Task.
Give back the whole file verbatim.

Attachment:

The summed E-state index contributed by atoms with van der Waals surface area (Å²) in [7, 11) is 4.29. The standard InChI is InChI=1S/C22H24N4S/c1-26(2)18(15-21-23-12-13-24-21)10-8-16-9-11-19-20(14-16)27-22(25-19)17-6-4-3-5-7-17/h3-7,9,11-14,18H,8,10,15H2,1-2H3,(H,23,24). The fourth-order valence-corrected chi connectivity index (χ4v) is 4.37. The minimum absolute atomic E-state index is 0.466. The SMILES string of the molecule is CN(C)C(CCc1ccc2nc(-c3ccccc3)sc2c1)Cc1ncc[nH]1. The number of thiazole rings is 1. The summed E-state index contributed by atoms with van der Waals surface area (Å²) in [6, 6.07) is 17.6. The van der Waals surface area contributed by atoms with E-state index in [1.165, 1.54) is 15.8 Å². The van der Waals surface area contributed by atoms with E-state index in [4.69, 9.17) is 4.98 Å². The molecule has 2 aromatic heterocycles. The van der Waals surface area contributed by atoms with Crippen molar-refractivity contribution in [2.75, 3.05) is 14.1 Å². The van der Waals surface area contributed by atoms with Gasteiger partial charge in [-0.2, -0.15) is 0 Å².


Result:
The summed E-state index contributed by atoms with van der Waals surface area (Å²) in [7, 11) is 4.29. The standard InChI is InChI=1S/C22H24N4S/c1-26(2)18(15-21-23-12-13-24-21)10-8-16-9-11-19-20(14-16)27-22(25-19)17-6-4-3-5-7-17/h3-7,9,11-14,18H,8,10,15H2,1-2H3,(H,23,24). The fourth-order valence-corrected chi connectivity index (χ4v) is 4.37. The minimum absolute atomic E-state index is 0.466. The SMILES string of the molecule is CN(C)C(CCc1ccc2nc(-c3ccccc3)sc2c1)Cc1ncc[nH]1. The number of thiazole rings is 1. The summed E-state index contributed by atoms with van der Waals surface area (Å²) in [6, 6.07) is 17.6. The van der Waals surface area contributed by atoms with E-state index in [1.165, 1.54) is 15.8 Å². The van der Waals surface area contributed by atoms with E-state index in [4.69, 9.17) is 4.98 Å². The molecule has 2 aromatic heterocycles. The van der Waals surface area contributed by atoms with Crippen molar-refractivity contribution in [2.75, 3.05) is 14.1 Å². The van der Waals surface area contributed by atoms with Gasteiger partial charge in [-0.2, -0.15) is 0 Å².